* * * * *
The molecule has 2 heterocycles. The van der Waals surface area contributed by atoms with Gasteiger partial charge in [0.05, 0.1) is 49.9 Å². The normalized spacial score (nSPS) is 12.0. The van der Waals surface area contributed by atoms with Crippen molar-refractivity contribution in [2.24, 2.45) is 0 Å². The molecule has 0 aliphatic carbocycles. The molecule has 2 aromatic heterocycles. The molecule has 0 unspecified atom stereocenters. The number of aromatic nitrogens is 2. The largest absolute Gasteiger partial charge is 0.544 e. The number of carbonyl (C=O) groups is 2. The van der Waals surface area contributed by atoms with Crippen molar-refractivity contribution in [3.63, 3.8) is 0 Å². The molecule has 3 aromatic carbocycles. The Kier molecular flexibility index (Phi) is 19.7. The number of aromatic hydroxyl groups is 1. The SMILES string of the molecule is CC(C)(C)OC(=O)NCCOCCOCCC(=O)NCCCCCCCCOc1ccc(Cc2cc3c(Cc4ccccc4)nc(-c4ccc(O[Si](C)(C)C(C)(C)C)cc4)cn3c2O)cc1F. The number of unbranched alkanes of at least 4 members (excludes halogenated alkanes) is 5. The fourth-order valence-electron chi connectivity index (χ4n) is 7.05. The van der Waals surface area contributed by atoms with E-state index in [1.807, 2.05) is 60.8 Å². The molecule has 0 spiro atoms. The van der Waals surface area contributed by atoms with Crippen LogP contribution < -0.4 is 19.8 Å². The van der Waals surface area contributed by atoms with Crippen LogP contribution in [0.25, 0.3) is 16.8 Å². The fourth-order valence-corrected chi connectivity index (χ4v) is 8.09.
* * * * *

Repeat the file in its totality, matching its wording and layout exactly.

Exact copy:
The molecule has 2 heterocycles. The van der Waals surface area contributed by atoms with Gasteiger partial charge in [0.05, 0.1) is 49.9 Å². The normalized spacial score (nSPS) is 12.0. The van der Waals surface area contributed by atoms with Crippen molar-refractivity contribution in [2.24, 2.45) is 0 Å². The molecule has 0 aliphatic carbocycles. The molecule has 2 aromatic heterocycles. The molecule has 0 unspecified atom stereocenters. The number of aromatic nitrogens is 2. The largest absolute Gasteiger partial charge is 0.544 e. The number of carbonyl (C=O) groups is 2. The van der Waals surface area contributed by atoms with Crippen molar-refractivity contribution in [3.63, 3.8) is 0 Å². The molecule has 3 aromatic carbocycles. The Kier molecular flexibility index (Phi) is 19.7. The number of aromatic hydroxyl groups is 1. The SMILES string of the molecule is CC(C)(C)OC(=O)NCCOCCOCCC(=O)NCCCCCCCCOc1ccc(Cc2cc3c(Cc4ccccc4)nc(-c4ccc(O[Si](C)(C)C(C)(C)C)cc4)cn3c2O)cc1F. The number of unbranched alkanes of at least 4 members (excludes halogenated alkanes) is 5. The fourth-order valence-electron chi connectivity index (χ4n) is 7.05. The van der Waals surface area contributed by atoms with E-state index in [1.807, 2.05) is 60.8 Å². The molecule has 0 spiro atoms. The van der Waals surface area contributed by atoms with Crippen LogP contribution < -0.4 is 19.8 Å². The van der Waals surface area contributed by atoms with Crippen LogP contribution in [0.25, 0.3) is 16.8 Å². The fourth-order valence-corrected chi connectivity index (χ4v) is 8.09.